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Home > Advocacy State Fact Sheets for 2004 > State Fact Sheets for 2000

 
 

Nevada's Children

State Population (1998)1
State Population under 18 (1998)1
State Poverty Rate (1998)2
Poverty Rate for Children Ages 5-17 (1998)2
  1,747,000
467,000
11%
13%

Child Abuse and Neglect

  • In 1997, 18,622 children were reported abused or neglected in Nevada, a decrease of 19.8% from 1990.3 Thirteen children died as a result of abuse or neglect in 1998.4
  • In 1996, 2,218 children in Nevada lived apart from their families in out-of-home care,5 a decrease of 13.6% since 1990.6
  • In 1998, public child welfare agencies in Nevada placed 50 children into adoptive homes, a 67.7% decrease since 1995.7

Child Health

  • According to the American Academy of Pediatrics, 105,277 Nevada children are not covered by health insurance throughout the year, and 34,461 Nevada children are enrolled in Medicaid, SCHIP and other state sponsored programs.8 In 1995, 27% of births in Nevada were paid for by Medicaid.9
  • In 1996, there were 6,840 pregnancies to 15-19 year old Nevada young women.10 Seventy-seven percent of the 3,402 births to these young women were out-of-wedlock.11
  • Through June 1999, there were 4,393 adults/adolescents and 36 children under the age of 13 in Nevada living with HIV/AIDS.12 Nationally, estimated AIDS incidences continue to increase overall.13

Child Care and Education

  • In 1998, 2,035 Nevada children, mostly under 5 years of age, were served by Head Start.14
  • In Nevada, 85.4% of high school seniors graduated in 199715 and 89.1% of high school seniors graduated in 1998.16

Violence

  • In 1997, 34 young people, ages 0-19, were killed by firearms in Nevada. In the United States, 12 children a day are killed by guns.17
  • In 1998, 13,806 children were arrested in Nevada. Of these arrests, 2.5% were for a violent crime and 2.4% were for possession of a weapon.18

Alcohol, Drugs, and Smoking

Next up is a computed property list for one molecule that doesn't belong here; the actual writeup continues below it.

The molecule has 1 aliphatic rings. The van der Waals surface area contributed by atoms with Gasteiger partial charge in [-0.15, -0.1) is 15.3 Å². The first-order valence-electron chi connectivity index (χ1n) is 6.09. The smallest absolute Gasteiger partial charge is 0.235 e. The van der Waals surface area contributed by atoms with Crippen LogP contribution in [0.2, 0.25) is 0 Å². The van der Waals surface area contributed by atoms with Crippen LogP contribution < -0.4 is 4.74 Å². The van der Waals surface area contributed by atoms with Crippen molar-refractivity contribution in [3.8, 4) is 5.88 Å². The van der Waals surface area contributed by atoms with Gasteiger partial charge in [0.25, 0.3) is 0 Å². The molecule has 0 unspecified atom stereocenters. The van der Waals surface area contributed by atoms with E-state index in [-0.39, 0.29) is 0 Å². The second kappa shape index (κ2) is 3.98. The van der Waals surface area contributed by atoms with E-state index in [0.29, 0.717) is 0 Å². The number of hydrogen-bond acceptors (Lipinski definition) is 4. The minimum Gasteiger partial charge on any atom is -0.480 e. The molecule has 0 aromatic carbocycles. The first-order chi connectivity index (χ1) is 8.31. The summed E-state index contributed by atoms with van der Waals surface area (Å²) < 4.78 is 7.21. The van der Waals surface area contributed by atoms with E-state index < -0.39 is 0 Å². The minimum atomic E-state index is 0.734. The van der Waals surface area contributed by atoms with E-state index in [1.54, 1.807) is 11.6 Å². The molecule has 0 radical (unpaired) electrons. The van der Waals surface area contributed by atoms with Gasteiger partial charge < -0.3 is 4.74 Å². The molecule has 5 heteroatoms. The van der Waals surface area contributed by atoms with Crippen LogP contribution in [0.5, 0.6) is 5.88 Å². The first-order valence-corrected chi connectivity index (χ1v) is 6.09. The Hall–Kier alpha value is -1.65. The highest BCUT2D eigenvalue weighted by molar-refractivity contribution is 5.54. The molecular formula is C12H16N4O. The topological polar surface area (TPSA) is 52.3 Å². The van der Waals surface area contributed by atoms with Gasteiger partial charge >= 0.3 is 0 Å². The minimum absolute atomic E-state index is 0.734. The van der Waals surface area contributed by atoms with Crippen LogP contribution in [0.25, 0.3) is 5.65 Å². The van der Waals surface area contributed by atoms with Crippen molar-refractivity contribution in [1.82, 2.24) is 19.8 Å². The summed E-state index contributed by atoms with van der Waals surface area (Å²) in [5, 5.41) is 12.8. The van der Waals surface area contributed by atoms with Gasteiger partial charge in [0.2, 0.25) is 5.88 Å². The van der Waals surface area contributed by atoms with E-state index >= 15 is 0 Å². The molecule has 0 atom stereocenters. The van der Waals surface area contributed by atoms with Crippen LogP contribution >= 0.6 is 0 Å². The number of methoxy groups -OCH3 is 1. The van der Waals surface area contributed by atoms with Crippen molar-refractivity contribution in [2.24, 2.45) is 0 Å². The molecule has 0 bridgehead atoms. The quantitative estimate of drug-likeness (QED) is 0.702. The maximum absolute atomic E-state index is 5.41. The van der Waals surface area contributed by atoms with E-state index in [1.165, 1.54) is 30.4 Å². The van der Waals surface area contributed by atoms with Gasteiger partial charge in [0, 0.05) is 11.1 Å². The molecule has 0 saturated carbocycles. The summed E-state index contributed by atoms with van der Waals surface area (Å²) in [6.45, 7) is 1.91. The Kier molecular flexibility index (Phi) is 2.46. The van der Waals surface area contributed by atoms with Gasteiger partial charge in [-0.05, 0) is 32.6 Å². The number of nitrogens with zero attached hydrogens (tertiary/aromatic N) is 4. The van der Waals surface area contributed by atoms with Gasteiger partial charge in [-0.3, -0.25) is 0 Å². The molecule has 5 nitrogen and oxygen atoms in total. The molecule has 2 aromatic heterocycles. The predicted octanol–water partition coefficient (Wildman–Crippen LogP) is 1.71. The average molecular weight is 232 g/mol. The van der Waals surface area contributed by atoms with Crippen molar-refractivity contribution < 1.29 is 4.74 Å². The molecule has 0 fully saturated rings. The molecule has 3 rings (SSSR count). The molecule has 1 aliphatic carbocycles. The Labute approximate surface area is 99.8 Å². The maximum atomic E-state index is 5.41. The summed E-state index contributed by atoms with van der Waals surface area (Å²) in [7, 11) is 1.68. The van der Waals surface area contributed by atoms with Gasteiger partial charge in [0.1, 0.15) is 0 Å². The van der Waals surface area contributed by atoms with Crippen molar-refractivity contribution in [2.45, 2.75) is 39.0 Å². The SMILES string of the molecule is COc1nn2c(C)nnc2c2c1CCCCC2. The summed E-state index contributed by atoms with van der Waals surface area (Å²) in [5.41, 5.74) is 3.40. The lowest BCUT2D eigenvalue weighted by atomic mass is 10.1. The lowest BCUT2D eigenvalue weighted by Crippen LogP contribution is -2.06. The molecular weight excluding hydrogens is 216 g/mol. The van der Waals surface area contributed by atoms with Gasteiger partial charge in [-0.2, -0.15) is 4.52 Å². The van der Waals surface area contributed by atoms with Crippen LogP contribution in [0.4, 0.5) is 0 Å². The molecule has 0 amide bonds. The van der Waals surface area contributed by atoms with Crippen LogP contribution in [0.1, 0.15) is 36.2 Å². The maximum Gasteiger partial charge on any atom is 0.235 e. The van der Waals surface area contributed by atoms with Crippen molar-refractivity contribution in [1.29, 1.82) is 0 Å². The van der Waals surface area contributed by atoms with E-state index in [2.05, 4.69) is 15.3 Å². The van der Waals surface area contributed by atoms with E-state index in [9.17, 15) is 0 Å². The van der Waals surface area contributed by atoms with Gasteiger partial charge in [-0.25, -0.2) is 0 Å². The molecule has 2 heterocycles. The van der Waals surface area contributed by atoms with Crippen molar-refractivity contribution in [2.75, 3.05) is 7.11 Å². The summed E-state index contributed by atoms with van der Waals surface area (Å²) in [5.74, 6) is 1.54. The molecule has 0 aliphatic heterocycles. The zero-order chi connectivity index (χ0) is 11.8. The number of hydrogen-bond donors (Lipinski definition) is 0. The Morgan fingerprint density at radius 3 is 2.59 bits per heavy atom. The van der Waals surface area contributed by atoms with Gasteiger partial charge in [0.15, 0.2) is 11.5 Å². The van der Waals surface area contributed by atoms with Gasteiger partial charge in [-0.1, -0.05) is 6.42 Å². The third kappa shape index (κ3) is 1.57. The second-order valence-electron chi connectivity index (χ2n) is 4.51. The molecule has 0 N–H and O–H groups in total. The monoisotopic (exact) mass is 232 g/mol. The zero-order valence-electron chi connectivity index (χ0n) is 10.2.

• In 1997, 29% of Nevada high school students were currently using cigarettes.19
  • According to the state alcohol and drug abuse directors, 165,561 Nevada residents need alcohol and/or substance abuse treatment. 20

Income Support

  • As of June 1999, the TANF program provided income support for food, shelter, clothing and other essential living expenses for 18,308 recipients in Nevada.21
  • From January 1998 to June 1999, the number of Nevada families receiving TANF income support assistance fell from 9,862 to 7,380. The number of U.S. families on TANF fell by 38.4% during this period.22
  • In July 1999, the income of a family of three receiving TANF and Food Stamp benefits in Nevada was 41%23 below the federal poverty guideline of $13,880.24
  • In 1997, 23.0% of child support cases in Nevada collected support,25 up from 20% in 1992.26
  • In 1999, the average rent a family paid in Nevada was $688. A worker in Nevada earning the minimum federal wage would have to work 103 hours a week to afford this rent.27 This rent is 197.7% of the maximum TANF cash assistance grant of $348 per month.28

References

  1. U.S. Bureau of the Census. (1999). Statistical abstract of the United States: 1997. (119 edition). Washington, DC: U.S. Government Printing Office.
  2. U.S. Bureau of the Census. (1999). Annual demographic survey March supplement: Poverty status by state and ten large metropolitan areas in 1998. Washington, DC: U.S. Government Printing Office.
  3. U.S. Department of Health and Human Services, Child Abuse and Neglect. (1998). Child maltreatment 1997: Reports from the states to the Child Abuse and Neglect. Washington, DC: U.S. Government Printing Office.
  4. National Committee to Prevent Child Abuse (NCPCA). (1999). Current trends in child abuse reporting and fatalities: The results of the 1998 annual fifty state survey. Chicago, IL: NCPCA Publications.
  5. Curtis, P., & Petit, M. (1999). Child abuse and neglect: A look at the states. The 1999 CWLA stat book. Washington, DC: Child Welfare League of America.
  6. Curtis, P., & Petit, M. (1997). Child abuse and neglect: A look at the states. The 1997 CWLA stat book. Washington, DC: Child Welfare League of America.